Tuesday, August 28, 2007

Mutable extension to immutable domain model: an alternative to the Test Data Builder pattern

Nat Pryce recently blogged about an alternative to the Object Mother pattern: creating a builder class for each class in the domain. He's able with this idea to get testing code to look like this:
Invoice invoiceWithNoPostcode = new InvoiceBuilder()
.withRecipient(new RecipientBuilder()
.withAddress(new AddressBuilder()

I think I can improve on this and achieve code that looks like this:

MutableInvoice invoiceWithNoPostcode = new MutableInvoice()
.withRecipient(new MutableRecipient()
.withAddress(new MutableAddress()

Instead of creating a builder for each domain class I've created a mutable extension to each domain class, it is the mutable extension I'm using in the test.

I don't quite like the code above, I think the following looks better:
Invoice invoiceWithNoPostcode = new Invoice()
.withRecipient(new Recipient()
.withAddress(new Address()

I've changed the code to use the same name for the mutable extension (with a different package of course) because I figure the tests can just refer to the mutable versions and it saves me having the 'Mutable' prefix on everything. Naturally I only make the mutable extensions available for testing.

Here's how the mutable Invoice extension might look:

package model.mutable;

public Invoice extends model.Invoice {
public Invoice(Recipient recipient, InvoiceLines invoiceLines) {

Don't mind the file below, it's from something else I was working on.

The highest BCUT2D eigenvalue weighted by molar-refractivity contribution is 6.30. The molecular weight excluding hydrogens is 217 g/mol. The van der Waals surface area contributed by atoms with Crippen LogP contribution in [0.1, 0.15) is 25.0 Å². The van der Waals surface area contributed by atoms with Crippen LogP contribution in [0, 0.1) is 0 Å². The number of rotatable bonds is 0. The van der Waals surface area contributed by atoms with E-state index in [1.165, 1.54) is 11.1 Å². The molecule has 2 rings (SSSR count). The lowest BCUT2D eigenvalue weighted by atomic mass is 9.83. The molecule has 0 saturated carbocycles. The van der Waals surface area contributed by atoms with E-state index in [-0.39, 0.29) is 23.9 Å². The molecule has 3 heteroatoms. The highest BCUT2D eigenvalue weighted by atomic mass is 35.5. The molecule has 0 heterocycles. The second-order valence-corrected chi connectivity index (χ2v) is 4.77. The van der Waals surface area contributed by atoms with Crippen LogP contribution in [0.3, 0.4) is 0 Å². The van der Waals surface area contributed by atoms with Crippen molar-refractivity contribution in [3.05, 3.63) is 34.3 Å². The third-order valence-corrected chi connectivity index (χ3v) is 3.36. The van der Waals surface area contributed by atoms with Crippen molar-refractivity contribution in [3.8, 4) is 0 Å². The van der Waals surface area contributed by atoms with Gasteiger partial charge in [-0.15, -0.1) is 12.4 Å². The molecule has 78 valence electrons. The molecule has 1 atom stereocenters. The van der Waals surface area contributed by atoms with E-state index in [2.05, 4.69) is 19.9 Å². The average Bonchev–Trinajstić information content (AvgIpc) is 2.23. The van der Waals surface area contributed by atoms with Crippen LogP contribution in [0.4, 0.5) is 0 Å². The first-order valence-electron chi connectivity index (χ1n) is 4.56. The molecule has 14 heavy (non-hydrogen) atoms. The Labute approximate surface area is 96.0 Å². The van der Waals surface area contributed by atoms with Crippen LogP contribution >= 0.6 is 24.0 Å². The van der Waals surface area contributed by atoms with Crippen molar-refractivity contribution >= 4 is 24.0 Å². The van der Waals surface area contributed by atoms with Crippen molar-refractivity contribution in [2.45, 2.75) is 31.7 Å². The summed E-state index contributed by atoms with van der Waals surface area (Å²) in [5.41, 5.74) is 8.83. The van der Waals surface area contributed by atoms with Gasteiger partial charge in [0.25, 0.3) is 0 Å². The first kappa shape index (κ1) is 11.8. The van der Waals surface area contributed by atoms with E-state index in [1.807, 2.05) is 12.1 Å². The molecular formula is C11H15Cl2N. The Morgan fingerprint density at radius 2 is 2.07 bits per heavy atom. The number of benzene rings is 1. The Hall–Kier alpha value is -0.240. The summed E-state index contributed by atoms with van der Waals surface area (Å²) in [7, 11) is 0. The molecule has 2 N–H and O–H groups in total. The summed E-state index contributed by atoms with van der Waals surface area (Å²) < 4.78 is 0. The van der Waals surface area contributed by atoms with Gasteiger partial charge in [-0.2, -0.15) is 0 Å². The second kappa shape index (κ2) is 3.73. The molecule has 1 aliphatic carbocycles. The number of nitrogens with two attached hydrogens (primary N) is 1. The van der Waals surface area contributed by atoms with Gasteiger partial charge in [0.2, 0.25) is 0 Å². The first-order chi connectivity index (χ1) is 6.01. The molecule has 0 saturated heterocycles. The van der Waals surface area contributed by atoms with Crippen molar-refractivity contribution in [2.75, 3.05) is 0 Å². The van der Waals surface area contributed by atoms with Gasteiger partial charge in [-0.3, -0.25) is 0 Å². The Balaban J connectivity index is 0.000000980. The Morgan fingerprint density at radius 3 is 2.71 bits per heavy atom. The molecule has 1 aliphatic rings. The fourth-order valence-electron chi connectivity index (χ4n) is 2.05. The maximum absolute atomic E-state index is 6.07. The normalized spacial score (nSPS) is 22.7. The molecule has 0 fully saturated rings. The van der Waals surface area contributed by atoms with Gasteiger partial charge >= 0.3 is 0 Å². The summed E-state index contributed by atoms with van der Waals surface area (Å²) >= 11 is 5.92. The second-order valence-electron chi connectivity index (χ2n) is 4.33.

super(recipient, invoiceLines);

public Invoice() {
// choose the same defaults here as you would in the InvoiceBuilder
this(null, null);

public Invoice withRecipient(Recipient recipient) {
return new Invoice(recipient, getInvoiceLines());

I've had to add protected accessors to the domain model; this bothers me a little as they make it easier to slip towards an anemic data model. It might be worth using some reflective code in the extension class instead:

public class Invoice extends model.Invoice {

private InvoiceLines getInvoiceLines() {
return new ReflectiveAccessor().get(this, "invoiceLines", InvoiceLines.class);

public class ReflectiveAccessor {
public T get(Object fieldOwner, String fieldName, Class fieldClass) {


agilechilli said...

I don't really think that's an improvement Stacy when you have to change visibility modifiers or mess around with reflection. The builder pattern is cleaner in my eyes.

Stacy Curl said...

I can see that the implementation of the mutable extension has more complexity than the builder, but I wasn't arguing that that was simpler but that the resulting tests would look simpler.

I prefer having code which is simple to use and simple in its implementation, but given a choice between simple to use or simple to implement I'd choose the former.

Nat Pryce said...

I don't find that to be an improvement.

We came up with the Test Data Builder pattern to allow us to use immutable value objects, information hiding and encapsulation.

I'd rather keep my domain model clean and add a bit of extra code in the test suite than have a sloppy domain model that appears to provide hooks for change that will degrade the system design when used. E.g. I prefer having code that is simple to *evolve* than one that is simple to to implement.